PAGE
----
We take computing power for granted today.
That’s because computers are literally everywhere around us. And thanks to advances in technology and manufacturing, the cost of producing semiconductors is so low that we’ve even started turning things like toys and streetlights into computers.
But how and where did this familiar new era start?
The History of Computer Science
Today’s infographic comes to us from Computer Science Zone, and it describes the journey of how we got to today’s tech-oriented consumer society.
It may surprise you to learn that the humble and abstract groundwork of what we now call computer science goes all the way back to the beginning of the 18th century.
Incredibly, the history of computing goes all the way back to a famous mathematician named Gottfried Wilhem Leibniz.
Leibniz, a polymath living in the Holy Roman Empire in an area that is now modern-day Germany, was quite the talent. He independently developed the field of differential and integral calculus, developed his own mechanical calculators, and was a primary advocate of Rationalism.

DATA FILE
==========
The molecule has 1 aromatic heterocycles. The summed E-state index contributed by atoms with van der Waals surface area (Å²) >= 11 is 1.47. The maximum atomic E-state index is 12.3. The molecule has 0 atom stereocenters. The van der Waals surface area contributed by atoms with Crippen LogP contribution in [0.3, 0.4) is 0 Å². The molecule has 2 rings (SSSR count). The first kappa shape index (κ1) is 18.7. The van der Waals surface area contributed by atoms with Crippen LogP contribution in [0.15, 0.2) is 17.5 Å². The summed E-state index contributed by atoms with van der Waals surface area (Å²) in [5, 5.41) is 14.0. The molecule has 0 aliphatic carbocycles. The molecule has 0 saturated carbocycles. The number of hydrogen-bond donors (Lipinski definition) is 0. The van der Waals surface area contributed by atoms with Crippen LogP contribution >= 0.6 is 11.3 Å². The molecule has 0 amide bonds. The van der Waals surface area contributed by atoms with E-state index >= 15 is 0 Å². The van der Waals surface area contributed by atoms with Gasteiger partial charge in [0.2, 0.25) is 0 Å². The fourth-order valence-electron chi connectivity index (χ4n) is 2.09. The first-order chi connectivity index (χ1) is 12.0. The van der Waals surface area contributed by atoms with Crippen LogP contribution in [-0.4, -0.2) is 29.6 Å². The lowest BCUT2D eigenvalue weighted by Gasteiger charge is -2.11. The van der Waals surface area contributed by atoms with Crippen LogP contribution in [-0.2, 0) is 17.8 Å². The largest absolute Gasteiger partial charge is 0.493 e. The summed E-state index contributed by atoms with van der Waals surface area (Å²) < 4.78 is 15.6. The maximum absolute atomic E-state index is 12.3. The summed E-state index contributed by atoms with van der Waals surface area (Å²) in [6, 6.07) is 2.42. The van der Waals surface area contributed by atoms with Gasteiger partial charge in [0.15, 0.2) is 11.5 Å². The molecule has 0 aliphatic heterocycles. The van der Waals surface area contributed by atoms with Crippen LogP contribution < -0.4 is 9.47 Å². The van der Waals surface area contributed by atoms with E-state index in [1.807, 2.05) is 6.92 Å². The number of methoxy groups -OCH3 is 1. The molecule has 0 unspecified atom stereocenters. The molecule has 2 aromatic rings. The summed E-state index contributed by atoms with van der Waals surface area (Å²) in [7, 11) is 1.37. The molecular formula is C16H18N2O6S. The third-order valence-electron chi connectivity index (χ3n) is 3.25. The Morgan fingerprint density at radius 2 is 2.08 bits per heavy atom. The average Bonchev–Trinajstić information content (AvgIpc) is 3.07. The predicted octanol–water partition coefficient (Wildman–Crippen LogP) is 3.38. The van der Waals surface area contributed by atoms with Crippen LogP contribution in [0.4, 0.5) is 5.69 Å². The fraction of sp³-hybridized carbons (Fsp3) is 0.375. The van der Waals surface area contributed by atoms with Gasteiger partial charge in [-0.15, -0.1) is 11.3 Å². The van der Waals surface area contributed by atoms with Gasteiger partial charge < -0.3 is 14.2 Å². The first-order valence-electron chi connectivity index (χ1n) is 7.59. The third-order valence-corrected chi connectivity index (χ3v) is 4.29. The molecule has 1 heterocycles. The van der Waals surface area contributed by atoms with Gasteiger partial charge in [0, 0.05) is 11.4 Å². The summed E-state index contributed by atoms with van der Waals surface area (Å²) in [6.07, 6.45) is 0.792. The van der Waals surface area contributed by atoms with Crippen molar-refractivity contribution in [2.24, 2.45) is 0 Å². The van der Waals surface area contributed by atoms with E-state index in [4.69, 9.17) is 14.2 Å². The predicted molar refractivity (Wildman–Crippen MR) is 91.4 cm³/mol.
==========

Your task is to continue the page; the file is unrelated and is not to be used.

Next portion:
It is arguable, however, that the modern impact of his work mostly stems from his formalization of the binary numerical system in 1703. He even envisioned a machine of the future that could use such a system of logic.
From Vacuums to Moore’s Law
The first computers, such as the IBM 650, used vacuum tube circuit modules for logic circuitry. Used up until the early 1960s, they required vast amounts of electricity, failed often, and required constant inspection for defective tubes. They were also the size of entire rooms.
Luckily, transistors were invented and then later integrated into circuits – and 1958 saw the production of the very first functioning integrated circuit by Jack Kilby of Texas Instruments. Shortly after, Gordon Moore of Intel predicted that the number of transistors per integrated circuit would double every year, a prediction now known as “Moore’s Law”.
Moore’s Law, which suggests exponential growth, continued for 50 years until it started scratching its upper limits.
It can’t continue forever. The nature of exponentials is that you push them out and eventually disaster happens.
It’s now been argued by everyone from The Economist to the CEO of Nvidia that Moore’s Law is over for practical intents and purposes – but that doesn’t mean it’s the end of the road for computer science. In fact, it’s just the opposite.
The Next Computing Era
Computers no longer take up rooms – even very powerful ones now fit in the palm of your hand.
They are cheap enough to put in refrigerators, irrigation systems, thermostats, smoke detectors, cars, streetlights, and clothing. They can even be embedded in your skin.
The coming computing era will be dominated by artificial intelligence, the IoT, robotics, and unprecedented connectivity. And even if things are advancing at a sub-exponential rate, it will still be an incredible next step in the evolution of computer science.